Region encoding, PAL, confusion, and cheese

Discussion in 'Archived Threads 2001-2004' started by Mike Broadman, Sep 2, 2001.

  1. Mike Broadman

    Mike Broadman Producer

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    I have a pretty basic question.
    I understand that DVDs are encoded for different "regions." I'm guessing region 1 is North America, region 2 is Europe, Region 3 is Asia?
    Anyway, I was wondering if this region thing is that same as NTSC vs PAL. Is PAL the same thing as region 2 and NTSC the same as region 3? If so, what's region 3 called?
    I have a DVD player that doesn't play PAL. I guess that means I'm limited to region 1 / NTSC. Is there some way to play PAL without getting a new DVD player? I don't want to get a new player yet because other than the PAL thing it's really good and I want to wait until I get an HDTV so I can get a DVD player with progressive scan.
    I know this region thingy is around for legal reasons, copyright and such, but damn, what a pain in the ass. I bet the stuff gets pirated anyway.
     
  2. Keith Mickunas

    Keith Mickunas Cinematographer

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    Region 2 and PAL aren't the same. PAL is the encoding format of the video, you can get PAL on VHS also I believe. Since Europe uses PAL, and Europe is Region 2, most, if not all, Region 2 releases are PAL. You might be able to use PAL on an NTSC set, but it will look real funny. You can get external PAL to NTSC converters but I hear they cost a lot. You could also get a TV capable of using both, but I have no idea what that might run you.
    Probably the easiest and cheapest way to do this is buy one of the code free players that do PAL to NTSC conversion. I got the Malata from avdeals.com for less than $300. I have yet to get a region 2 PAL disc, it should be arriving soon though, but others have reported that it does a good job. If you're concerned about the quality of the player, just use it to supplement your existing player.
    In order to see region 2 PAL discs you'll need a code free dvd player, or mod your player, and some way to convert it. IMHO going with something like the Malata is a no brainer compared to the alternatives.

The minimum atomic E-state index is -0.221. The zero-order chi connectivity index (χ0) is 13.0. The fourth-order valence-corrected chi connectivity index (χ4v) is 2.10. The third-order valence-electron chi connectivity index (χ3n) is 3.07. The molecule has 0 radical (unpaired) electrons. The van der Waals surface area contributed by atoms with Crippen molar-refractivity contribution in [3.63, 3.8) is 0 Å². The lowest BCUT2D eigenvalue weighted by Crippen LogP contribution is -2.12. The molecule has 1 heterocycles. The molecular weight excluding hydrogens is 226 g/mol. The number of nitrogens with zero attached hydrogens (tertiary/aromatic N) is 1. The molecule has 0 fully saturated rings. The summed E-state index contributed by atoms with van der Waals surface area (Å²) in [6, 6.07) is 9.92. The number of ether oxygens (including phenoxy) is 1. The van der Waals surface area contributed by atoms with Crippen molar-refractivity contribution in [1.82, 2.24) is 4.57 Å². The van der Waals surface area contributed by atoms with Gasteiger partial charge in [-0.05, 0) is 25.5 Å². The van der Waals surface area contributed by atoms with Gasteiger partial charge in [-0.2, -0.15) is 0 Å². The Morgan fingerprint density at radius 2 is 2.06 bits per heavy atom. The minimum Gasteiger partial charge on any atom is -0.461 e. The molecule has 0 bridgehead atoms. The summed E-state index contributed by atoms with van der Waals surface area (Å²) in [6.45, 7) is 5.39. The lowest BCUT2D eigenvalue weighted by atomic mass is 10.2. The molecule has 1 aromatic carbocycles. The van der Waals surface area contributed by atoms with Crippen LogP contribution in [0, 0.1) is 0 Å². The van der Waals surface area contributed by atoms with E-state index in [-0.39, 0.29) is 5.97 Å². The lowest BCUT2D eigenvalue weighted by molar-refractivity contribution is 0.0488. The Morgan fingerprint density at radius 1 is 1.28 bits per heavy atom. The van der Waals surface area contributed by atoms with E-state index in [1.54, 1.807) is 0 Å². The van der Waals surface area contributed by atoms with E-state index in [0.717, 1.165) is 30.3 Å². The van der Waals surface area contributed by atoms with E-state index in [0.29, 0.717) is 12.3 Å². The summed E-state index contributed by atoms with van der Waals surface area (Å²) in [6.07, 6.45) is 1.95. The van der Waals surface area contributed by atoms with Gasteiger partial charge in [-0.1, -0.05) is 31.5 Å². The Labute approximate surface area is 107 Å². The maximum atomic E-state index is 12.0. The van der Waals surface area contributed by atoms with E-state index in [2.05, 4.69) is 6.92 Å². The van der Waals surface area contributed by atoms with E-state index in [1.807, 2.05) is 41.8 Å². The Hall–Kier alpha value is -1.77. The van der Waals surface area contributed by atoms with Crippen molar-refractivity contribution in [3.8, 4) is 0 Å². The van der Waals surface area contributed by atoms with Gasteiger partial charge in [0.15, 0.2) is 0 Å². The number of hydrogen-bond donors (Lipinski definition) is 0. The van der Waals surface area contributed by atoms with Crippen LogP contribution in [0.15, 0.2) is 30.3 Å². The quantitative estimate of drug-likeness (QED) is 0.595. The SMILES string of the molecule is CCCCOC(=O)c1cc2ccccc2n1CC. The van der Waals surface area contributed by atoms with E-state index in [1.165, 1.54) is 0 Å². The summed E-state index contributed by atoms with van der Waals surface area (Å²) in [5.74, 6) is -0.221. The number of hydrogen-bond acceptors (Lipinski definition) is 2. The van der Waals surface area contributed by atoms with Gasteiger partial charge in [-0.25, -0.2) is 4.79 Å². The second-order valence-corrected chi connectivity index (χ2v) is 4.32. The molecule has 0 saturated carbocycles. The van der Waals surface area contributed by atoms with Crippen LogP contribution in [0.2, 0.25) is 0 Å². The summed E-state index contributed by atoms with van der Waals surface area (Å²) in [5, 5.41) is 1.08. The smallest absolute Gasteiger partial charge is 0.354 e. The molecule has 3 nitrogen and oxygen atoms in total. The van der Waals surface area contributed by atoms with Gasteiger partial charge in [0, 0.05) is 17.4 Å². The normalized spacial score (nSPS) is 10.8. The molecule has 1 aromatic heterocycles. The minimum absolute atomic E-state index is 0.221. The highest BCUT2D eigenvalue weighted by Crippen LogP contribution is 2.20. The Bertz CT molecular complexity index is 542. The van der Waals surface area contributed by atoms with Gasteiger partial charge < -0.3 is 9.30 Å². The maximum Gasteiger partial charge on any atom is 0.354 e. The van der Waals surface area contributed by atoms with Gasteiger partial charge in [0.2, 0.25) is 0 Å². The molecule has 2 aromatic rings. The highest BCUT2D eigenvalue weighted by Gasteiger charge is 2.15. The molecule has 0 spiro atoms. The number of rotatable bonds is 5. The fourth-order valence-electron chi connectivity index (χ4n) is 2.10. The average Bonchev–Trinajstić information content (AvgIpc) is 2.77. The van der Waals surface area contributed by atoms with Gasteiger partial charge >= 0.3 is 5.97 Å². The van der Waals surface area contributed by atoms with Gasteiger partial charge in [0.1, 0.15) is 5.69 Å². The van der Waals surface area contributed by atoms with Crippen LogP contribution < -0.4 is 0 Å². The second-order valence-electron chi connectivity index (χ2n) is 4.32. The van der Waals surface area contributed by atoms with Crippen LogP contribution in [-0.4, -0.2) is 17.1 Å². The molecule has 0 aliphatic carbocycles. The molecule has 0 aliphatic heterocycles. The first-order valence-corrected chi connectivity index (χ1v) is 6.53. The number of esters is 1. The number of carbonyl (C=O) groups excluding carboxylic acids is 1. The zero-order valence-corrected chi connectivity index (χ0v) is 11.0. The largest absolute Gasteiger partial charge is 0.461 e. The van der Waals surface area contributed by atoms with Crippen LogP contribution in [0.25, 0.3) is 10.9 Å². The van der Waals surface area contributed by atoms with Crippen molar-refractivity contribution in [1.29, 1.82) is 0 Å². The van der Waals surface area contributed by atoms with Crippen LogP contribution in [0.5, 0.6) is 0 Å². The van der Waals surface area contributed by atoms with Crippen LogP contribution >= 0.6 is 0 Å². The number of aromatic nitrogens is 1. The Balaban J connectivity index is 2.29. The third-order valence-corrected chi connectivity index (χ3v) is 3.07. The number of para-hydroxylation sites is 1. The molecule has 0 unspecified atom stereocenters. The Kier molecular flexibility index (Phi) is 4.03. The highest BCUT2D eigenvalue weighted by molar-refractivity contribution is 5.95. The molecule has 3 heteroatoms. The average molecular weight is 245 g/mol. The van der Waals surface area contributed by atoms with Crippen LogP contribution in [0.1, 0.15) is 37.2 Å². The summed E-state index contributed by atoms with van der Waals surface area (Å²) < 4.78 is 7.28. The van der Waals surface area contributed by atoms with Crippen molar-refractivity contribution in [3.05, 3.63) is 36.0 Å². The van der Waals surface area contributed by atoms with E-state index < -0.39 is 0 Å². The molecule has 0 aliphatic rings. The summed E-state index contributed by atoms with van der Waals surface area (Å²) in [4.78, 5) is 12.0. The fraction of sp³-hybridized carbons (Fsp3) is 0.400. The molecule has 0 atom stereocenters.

3. RicP

    RicP Screenwriter

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  4. Keith Mickunas

    Keith Mickunas Cinematographer

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    Oops, my bad. I forgot about the Japan issue. Most of my region 2 interests lie in England.
     
  5. DannyS

    DannyS Second Unit

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    Hi! Seeing as I'm in the uk I'll offer my advice. Japan is region 2 NTSC, so you'll have no worries there. Everything else in the UK is PAL so you'll have to get a convertor. We are dead lucky really here, all TV's in the UK play pure PAL and pure NTSC so we have the best of both worlds. (sorry to rub it in)
    ------------------
    Panasonic TX-21M2T TV
    Sony DVP 536
    Old Panasonic Stereo! :)
     
  6. Mike Broadman

    Mike Broadman Producer

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    Ah.
    So the real issue in terms of compatibility is NTSC vs PAL, then? That is, if I get a DVD from Japan which is region 2 and NTSC, it will work on my player?
    I'm hesitating to buy a new player because I only have mine for a few months (got it as a present) and want to wait until I upgrade my TV first.
     
  7. Keith Mickunas